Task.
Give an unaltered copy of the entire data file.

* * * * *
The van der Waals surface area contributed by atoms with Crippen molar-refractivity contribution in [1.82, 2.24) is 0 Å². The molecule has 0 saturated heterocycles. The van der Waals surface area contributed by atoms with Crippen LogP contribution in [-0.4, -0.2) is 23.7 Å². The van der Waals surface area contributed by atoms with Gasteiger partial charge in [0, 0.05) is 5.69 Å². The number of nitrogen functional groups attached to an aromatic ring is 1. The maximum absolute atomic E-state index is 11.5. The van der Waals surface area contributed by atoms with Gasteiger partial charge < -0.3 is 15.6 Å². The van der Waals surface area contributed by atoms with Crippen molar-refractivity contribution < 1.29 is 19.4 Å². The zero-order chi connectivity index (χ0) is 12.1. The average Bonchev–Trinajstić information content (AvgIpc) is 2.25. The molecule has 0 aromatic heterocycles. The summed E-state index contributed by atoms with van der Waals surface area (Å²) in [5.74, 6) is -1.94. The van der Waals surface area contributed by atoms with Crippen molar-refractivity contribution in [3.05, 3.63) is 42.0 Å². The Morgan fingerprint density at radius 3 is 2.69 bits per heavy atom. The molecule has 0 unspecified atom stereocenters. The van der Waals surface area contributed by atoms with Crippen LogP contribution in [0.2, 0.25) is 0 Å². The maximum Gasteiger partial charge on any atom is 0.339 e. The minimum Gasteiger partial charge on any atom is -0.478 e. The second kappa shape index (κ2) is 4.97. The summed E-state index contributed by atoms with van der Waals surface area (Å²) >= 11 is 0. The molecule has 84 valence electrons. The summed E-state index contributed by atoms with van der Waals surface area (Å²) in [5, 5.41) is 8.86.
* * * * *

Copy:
The van der Waals surface area contributed by atoms with Crippen molar-refractivity contribution in [1.82, 2.24) is 0 Å². The molecule has 0 saturated heterocycles. The van der Waals surface area contributed by atoms with Crippen LogP contribution in [-0.4, -0.2) is 23.7 Å². The van der Waals surface area contributed by atoms with Gasteiger partial charge in [0, 0.05) is 5.69 Å². The number of nitrogen functional groups attached to an aromatic ring is 1. The maximum absolute atomic E-state index is 11.5. The van der Waals surface area contributed by atoms with Gasteiger partial charge < -0.3 is 15.6 Å². The van der Waals surface area contributed by atoms with Crippen molar-refractivity contribution < 1.29 is 19.4 Å². The zero-order chi connectivity index (χ0) is 12.1. The average Bonchev–Trinajstić information content (AvgIpc) is 2.25. The molecule has 0 aromatic heterocycles. The summed E-state index contributed by atoms with van der Waals surface area (Å²) in [5.74, 6) is -1.94. The van der Waals surface area contributed by atoms with Crippen molar-refractivity contribution in [3.05, 3.63) is 42.0 Å². The Morgan fingerprint density at radius 3 is 2.69 bits per heavy atom. The molecule has 0 unspecified atom stereocenters. The van der Waals surface area contributed by atoms with Crippen LogP contribution in [0.2, 0.25) is 0 Å². The maximum Gasteiger partial charge on any atom is 0.339 e. The minimum Gasteiger partial charge on any atom is -0.478 e. The second kappa shape index (κ2) is 4.97. The summed E-state index contributed by atoms with van der Waals surface area (Å²) >= 11 is 0. The molecule has 84 valence electrons. The summed E-state index contributed by atoms with van der Waals surface area (Å²) in [5, 5.41) is 8.86.